Laboratory for Molecular Diagnostics
Center for Nephrology and Metabolic Disorders

Multiple synostoses syndrome 1

Deafness-Hermann type symphalangism syndrome 1 is an autosomal dominant disorder caused by mutations of the NOG gene. It is characterized by proximal symphalangism in fingers and toes as well as fusion of carpal and tarsal, humeroradial, and cervical spine joints. Often an congenital conductive hearing loss is also observed.

Systematic

Multiple synostoses syndrome
Multiple synostoses syndrome 1
NOG
Multiple synostoses syndrome 2
Multiple synostoses syndrome 3
NOG

References:

1.

Dawson K et. al. (2006) GDF5 is a second locus for multiple-synostosis syndrome.

[^]
2.

Gaal SA et. al. (1987) Symphalangism and its introduction into Hawaii: a pedigree.

[^]
3.

Higashi K et. al. (1983) Conductive deafness, symphalangism, and facial abnormalities: the WL syndrome in a Japanese family.

[^]
4.

Gong Y et. al. (1999) Heterozygous mutations in the gene encoding noggin affect human joint morphogenesis.

[^]
5.

Takahashi T et. al. (2001) Mutations of the NOG gene in individuals with proximal symphalangism and multiple synostosis syndrome.

[^]
6.

van den Ende JJ et. al. (2005) The facio-audio-symphalangism syndrome in a four generation family with a nonsense mutation in the NOG-gene.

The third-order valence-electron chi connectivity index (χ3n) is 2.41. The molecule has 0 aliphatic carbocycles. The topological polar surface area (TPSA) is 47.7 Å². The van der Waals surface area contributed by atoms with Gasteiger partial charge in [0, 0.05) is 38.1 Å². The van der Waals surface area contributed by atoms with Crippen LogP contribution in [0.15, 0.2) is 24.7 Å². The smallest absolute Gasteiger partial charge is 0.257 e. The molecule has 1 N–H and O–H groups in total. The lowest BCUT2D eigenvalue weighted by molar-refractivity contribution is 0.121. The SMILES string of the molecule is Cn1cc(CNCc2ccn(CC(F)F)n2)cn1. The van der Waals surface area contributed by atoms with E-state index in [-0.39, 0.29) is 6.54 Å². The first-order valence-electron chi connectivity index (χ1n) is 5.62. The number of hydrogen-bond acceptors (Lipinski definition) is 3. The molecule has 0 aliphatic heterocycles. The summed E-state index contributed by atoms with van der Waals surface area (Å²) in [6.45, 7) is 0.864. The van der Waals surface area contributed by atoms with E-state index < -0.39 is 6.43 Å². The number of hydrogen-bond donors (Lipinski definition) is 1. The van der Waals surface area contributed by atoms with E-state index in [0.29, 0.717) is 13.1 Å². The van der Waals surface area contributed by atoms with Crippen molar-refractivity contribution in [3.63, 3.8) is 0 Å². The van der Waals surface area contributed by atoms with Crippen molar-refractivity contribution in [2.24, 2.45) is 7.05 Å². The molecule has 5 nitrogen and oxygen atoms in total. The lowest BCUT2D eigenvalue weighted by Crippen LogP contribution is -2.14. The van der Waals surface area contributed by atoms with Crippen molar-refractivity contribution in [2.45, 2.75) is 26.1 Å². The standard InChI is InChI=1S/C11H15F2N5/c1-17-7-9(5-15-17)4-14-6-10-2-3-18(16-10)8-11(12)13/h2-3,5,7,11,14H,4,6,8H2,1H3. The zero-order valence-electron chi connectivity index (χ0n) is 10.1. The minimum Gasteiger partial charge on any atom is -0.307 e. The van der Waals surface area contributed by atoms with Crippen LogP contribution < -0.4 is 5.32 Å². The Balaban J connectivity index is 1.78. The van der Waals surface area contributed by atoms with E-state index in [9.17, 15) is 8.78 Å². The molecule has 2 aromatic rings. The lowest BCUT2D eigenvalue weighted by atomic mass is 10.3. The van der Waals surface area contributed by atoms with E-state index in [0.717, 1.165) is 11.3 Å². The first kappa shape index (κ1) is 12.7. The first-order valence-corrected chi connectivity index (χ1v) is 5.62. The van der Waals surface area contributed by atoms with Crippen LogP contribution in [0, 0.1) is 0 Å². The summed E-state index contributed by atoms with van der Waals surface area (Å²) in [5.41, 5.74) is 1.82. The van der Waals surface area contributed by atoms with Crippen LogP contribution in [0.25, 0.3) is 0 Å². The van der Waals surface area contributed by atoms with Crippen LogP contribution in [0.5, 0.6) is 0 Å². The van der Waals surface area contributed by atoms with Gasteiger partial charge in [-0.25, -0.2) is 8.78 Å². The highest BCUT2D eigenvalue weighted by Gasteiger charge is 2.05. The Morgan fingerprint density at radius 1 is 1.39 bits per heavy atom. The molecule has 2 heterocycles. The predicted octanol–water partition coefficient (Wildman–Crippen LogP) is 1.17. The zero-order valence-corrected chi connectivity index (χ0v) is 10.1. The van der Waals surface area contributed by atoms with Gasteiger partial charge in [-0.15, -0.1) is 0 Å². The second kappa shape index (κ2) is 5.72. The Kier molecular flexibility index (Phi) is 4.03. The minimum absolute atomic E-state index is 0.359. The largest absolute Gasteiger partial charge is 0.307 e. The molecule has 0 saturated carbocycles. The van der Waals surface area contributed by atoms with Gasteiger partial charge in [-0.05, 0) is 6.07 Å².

[^]
7.

None (1916) Hereditary Anchylosis of the Proximal Phalan-Geal Joints (Symphalangism).

[^]
8.

Wan DC et. al. (2007) Noggin suppression enhances in vitro osteogenesis and accelerates in vivo bone formation.

[^]
9.

Lehmann K et. al. (2007) A new subtype of brachydactyly type B caused by point mutations in the bone morphogenetic protein antagonist NOGGIN.

[^]
10.

Rudnik-Schöneborn S et. al. (2010) Facioaudiosymphalangism syndrome and growth acceleration associated with a heterozygous NOG mutation.

[^]
11.

Maroteaux P et. al. (1972) [Multiple synostosis disease].

[^]
12.

Hurvitz SA et. al. (1985) The facio-audio-symphalangism syndrome: report of a case and review of the literature.

[^]
13.

Fuhrmann W et. al. (1966) [Dominant hereditary bilateral dysplasia and synostosis of the elbow joint, with symmetrical brachymesophalangy and brachymetacarpy as well as synostoses in the finger, carpal and tarsal region].

[^]
14.

da-Silva EO et. al. (1984) Multiple synostosis syndrome: study of a large Brazilian kindred.

[^]
15.

Krakow D et. al. (1998) Localization of a multiple synostoses-syndrome disease gene to chromosome 17q21-22.

[^]
16.

Edwards MJ et. al. (2000) Herrmann multiple synostosis syndrome with neurological complications caused by spinal canal stenosis.

[^]
Update: Sept. 26, 2018